Cut to Jin delivering the message. No, really. He repeats it word for word. Byung Han, who looks like he was expecting a less verbal, more violent form of communication, is so relieved, he gives Jin his daughter's puppy in gratitude. But you know what's really relevant about this scene? It's that Byung Han's daughter is watching television, and the person she's watching on television...is Hurley. No, really. It's Hurley on the television. HURLEY. Our Man of the Mellow himself. And now, having established that it's Hurley on the TV screen in the background, we can move on to other, ancillary details like how it seemed like Jin hated his job even before it dawned on him that his father-in-law was not perhaps the most scrupulous businessman in South Korea.
Back in the present, Boone is gazing upon the fire and thinking, "You know what would have made Flowers in the Attic even more awesome? If Chris and Cathy had stayed in the attic forever and ever." Unfortunately, he's distracted from imagining how V.C. Andrews's body of work might have been forever altered. Sayid comes over, and Boone snots, "What do you want?" Sayid says he'd like to talk about Shannon, because "It's very possible your sister and I are going to become more than just friends." Boone tries to channel Sawyer with, "What is this, some Middle Eastern thing? You want my blessing?" Sayid pokes a hole in that balloon with, "My hope is you won't object." Boone continues to sulk, and Sayid continues to put him in his place with, "I was extending a courtesy, not asking permission." As he walks off, Sawyer says, "Let me tell you about my sister. She likes older men -- guys that can take care of her. My guess is, in this place, you fit the bill. She'll make you feel like the greatest guy ever while you get her food, whatever it is she needs. And once she gets what she wants, she'll move on. When she does, don't take it personally, man." Kidding! Sawyer didn't say any of that. BOONE did. I am occasionally capable of telling one scruffy beta-dog from the other. Sayid merely looks thoughtful instead of pointing out that maybe Boone can stop looking down on Shannon for clinging to older men when he himself peels off of Locke's backside.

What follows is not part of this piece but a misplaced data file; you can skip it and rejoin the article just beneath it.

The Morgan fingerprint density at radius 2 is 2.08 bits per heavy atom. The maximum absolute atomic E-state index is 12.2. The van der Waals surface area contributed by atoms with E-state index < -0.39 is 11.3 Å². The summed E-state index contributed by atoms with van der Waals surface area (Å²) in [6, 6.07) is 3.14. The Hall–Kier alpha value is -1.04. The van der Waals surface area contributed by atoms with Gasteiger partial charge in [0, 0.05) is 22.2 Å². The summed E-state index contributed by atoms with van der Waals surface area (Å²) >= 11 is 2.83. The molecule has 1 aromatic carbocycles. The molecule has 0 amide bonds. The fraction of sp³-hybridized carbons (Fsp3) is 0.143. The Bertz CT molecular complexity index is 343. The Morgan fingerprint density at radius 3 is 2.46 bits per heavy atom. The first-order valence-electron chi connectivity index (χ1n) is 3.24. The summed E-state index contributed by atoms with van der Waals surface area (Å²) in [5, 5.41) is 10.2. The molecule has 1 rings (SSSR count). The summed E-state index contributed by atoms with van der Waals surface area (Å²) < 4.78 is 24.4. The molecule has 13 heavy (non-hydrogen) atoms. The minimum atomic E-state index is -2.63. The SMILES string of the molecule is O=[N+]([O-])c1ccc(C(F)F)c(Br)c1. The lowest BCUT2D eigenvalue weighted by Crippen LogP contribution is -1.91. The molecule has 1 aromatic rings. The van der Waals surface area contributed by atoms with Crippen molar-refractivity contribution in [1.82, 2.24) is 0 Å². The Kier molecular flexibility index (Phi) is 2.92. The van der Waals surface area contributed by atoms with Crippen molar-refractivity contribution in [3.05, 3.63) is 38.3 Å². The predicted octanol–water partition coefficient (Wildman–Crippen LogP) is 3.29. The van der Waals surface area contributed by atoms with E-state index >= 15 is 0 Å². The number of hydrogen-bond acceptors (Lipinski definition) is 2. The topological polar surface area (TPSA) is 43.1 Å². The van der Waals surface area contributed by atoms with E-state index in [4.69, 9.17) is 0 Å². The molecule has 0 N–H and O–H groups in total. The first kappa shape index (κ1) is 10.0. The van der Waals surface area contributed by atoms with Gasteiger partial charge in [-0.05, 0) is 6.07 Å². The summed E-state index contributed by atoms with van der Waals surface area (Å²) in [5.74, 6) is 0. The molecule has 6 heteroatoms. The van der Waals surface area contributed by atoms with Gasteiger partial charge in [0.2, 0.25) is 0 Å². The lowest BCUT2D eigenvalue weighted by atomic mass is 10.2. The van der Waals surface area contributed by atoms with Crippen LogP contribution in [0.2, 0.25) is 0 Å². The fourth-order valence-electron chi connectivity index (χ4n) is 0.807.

In the cool light of morning, we see that Jin's been sleeping outside all night, and he's waking up to a fabulous valley view. It's amazing how some people can't take a step in the jungle without being beset by boars, polar bears, or members of Tom Cruise's family, while others can bunk out in the great wide open without worry. Jin wakes up with a start, looks around. Then he warily makes his way down to a stream, where he attempts to wash his hands. This is made considerably more difficult by Sawyer coming up behind him and kicking him in the kidneys. Poor Jin -- he gets asked to pee on people's legs, walloped in the chest by rocks, kicked in the side by Sawyer. I feel for the guy. I bet they're not this barbaric in the year 2525.
Commercials. You know, I can't shake the suspicion that Blind Justice was pitched as a practical joke. ["But you've gotta love my man Eldard for delivering dialogue that ripe with a straight face." -- Sars]